What should people who are searching for a job that can make a zillion dollars immediately expect?
They can expect nothing but pain and heartache, unless it's really what they want to do. If their whole idea is that money will make them happy, then they'll be happy. But there's not a lot of people that money makes happy. You have to focus on what it is you want to do. The culture also has to begin to focus on the fact that people who are basically considered public servants, like nurses and teachers, have got to be paid more. You just have to pay them. What goes on is absurd. Isn't it odd that kids are going to business school? There were a lot of people in my generation that went right to teaching. Now it's considered what you do "if".

Business is actually the most popular major in the country.
Yeah. It's absurd.

On the first episode of your show, you did "Oprah vs. the Catholic church" and I thought that there was one big thing that both of these entities have in common and that's that they both entail people giving up a big portion of their moral autonomy, if you will. People say, for example, "Hey, I don't need to think about this particular issue, I'll just go with what Oprah or the Catholic Church has to say," and this seems to happen a lot, today. Why do you think that is?
A lot of it is just that sense that people have that they don't have time, and in a lot of ways they really don't. A lot of people are working two jobs, there are 500 channels on TV, there's the Internet. There's nothing but a constant barrage of facts and figures coming your way. I always say the universe became ambiguous when we went from black and white television to color.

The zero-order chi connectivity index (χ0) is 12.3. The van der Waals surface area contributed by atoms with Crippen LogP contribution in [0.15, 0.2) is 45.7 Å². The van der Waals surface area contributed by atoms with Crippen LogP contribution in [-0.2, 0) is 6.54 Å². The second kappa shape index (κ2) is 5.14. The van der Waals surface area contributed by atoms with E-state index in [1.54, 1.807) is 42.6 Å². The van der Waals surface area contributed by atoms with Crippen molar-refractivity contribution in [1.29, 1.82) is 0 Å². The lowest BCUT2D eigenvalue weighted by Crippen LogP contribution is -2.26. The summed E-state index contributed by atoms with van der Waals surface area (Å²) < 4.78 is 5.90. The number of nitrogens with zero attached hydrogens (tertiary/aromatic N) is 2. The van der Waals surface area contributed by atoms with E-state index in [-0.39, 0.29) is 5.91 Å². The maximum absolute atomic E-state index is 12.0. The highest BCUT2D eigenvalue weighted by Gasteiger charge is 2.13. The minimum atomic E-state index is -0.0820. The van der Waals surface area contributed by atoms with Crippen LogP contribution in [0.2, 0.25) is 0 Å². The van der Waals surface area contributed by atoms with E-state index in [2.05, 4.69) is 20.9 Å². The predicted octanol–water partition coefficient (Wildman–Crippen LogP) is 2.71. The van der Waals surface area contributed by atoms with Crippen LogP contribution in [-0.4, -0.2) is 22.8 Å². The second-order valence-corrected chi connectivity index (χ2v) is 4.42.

And what do you think it will take for people to make time to think for themselves or to care?
It's like a big pendulum and eventually people will kind of start thinking. You get to the point where there are actually articles about families really having to remember to make time to eat together. "We have to have three meals together a week." Three? We ate dinner together every night, my family and I. I don't know when the world changed in such a fashion. I think that eventually will people go, "Ooh, yeah, that's right." I think the pendulum seems to swing and it goes in one direction and then it gets completely out of control that way and it starts to come back. For all they scream about family values, they're really pretty simple. But it starts with paying attention to your kids and eating dinner with them. It's stuff that used to be rudimentary and people just seem to need to re-learn. I hope they will.

And when was the last time that the pendulum swung to the extreme?
In the late 60s it went way to the left, at least among the kids. And I think what we're seeing now is the pendulum pointing the other way and I think this is the comeuppance for that time. This is all of those guys who were in college, who felt disenfranchised, and it was like, "Ok, I'm going to show you." And there they are. These are all the people I went to school with who were crazier than bed bugs at the time, and you can quote me on that, with my little southern cracker vernacular, wherever the fuck "crazier than bed bugs" came from.